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Lemon Shark (Negaprion brevirostris)


Lemon shark with remoras Lemon shark
James R.D. Scott/Moment Open/Getty Images

Lemon sharks Negaprion brevirostris get their name from their light brown to yellowish skin, which helps them blend in with the sandy ocean bottoms on which they often live.


Lemon sharks have a blunt snout, flattened head and stocky body. Their two dorsal fins are about the same size. They have a yellowish-brown back and a lighter underside. These sharks grow to a maximum length of about 11 feet and weight of over 400 pounds.


  • Kingdom: Animalia
  • Phylum: Chordata
  • Subphylum: Vertebrata
  • Superclass: Gnathostomata
  • Superclass: Pisces
  • Class: Elasmobranchii
  • Subclass:Neoselachii
  • Infraclass:Selachii
  • Superorder:Galeomorphi
  • Order: Carcharhiniformes
  • Family: Carcharhinidae
  • Genus: Negaprion
  • Species: brevirostris

Habitat and Distribution:

Lemon sharks are found in the Atlantic Ocean from New Jersey to Brazil, and the Gulf of Mexico, Bahamas and Caribbean. They are found in the Pacific Ocean from southern Baja California, Mexico and the Gulf of California to Ecuador.

Lemon sharks live in shallow waters, and may be found near corals, mangroves, docks, sandy bottoms, and even up into bays, river mouths and fresh water.

Young sharks stay within shallow waters, while adults may migrate offshore.


Prey for lemon sharks most often includes bony fish, crustaceans and rays. Feeding occurs most often at dawn and dusk.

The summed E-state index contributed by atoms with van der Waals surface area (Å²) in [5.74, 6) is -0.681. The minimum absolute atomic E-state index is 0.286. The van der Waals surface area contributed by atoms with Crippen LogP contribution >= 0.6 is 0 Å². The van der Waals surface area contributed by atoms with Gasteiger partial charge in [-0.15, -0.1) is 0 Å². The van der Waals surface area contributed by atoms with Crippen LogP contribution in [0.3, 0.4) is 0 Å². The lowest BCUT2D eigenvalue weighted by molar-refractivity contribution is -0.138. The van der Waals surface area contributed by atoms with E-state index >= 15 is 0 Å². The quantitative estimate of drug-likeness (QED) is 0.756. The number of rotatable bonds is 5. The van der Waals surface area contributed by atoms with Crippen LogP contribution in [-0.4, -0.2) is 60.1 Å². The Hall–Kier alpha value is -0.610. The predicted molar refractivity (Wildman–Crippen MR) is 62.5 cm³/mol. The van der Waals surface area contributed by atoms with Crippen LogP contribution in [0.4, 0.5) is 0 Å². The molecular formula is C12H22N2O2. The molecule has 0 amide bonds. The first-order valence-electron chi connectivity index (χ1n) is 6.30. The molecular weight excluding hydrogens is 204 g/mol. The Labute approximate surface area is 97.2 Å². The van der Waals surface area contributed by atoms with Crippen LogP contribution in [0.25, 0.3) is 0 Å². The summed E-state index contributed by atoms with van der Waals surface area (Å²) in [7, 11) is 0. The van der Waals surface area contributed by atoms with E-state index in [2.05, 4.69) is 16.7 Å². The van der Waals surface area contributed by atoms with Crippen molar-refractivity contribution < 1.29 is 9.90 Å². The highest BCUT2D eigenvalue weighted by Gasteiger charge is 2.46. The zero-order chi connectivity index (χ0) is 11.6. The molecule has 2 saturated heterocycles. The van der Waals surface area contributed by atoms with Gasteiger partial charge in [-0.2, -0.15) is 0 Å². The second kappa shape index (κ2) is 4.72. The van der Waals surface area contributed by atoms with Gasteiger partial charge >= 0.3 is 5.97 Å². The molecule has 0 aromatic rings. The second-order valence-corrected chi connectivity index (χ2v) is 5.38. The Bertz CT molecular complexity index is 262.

Lemon sharks are thought to have excellent eyesight, due to a horizontal band (termed a "visual streak") in their retina that has cones that can allow the shark to see details and color, which is an advantage in spotting prey, potential mates and potential competitors. You can read more about the eyesight of lemon sharks, and other sharks, here.


Lemon sharks become sexually mature at 6-7 years of age. Lemon sharks reproduce sexually, with the male inserting his claspers into the female to transfer sperm. The gestation period is about 10-12 months during which the young are nourished inside the mother via a yolk sac placenta (therefore, lemon sharks are viviparous). Females give birth at nursery grounds from April through September. There are 4-17 pups in each litter, and the pups are 24-26 inches long at birth. The young remain in protected nursery grounds, such as mangroves, for several years. The lifespan of lemon sharks is estimated at about 25 years.

Shark Attacks:

Lemon sharks are not considered a threat to humans, although one should be cautious around them due to their relatively large size. According to the International Shark Attack File, in the years from 1580-2011, lemon sharks were responsible for 10 non-fatal, unprovoked attacks, and 16 provoked attacks.


The lemon shark is listed as near threatened on the IUCN Red List. These sharks may be caught commercially for their meat, skin (which is turned into leather), liver (for the oil) and fins. They are also fished recreationally, used as research subjects (read more about lemon shark research bu Samuel "Doc" Gruber here). They also may be caught for display in aquariums.

Another threat to these sharks is coastal development, which may decrease the availability and suitability of nursery grounds for young.

References and Further Information:

  • Bailly, N. 2011. Negaprion brevirostris (Poey, 1868). In: Nicolas Bailly (2011). FishBase. Accessed through: World Register of Marine Species at http://www.marinespecies.org/aphia.php?p=taxdetails&id=105800 on July 31, 2012.
  • FishBase. Negaprion brevirostris. Accessed July 31, 2012.
  • Florida Museum of Natural History. 2011. International Shark Attack File. Accessed July 31, 2012.
  • Morgan, A. Lemon Shark Florida Museum of Natural History Icthyology Department. Accessed July 31, 2012.
  • Sundström, L.F. 2009. Negaprion brevirostris. In: IUCN 2012. IUCN Red List of Threatened Species. Version 2012.1. , Accessed July 31, 2012.

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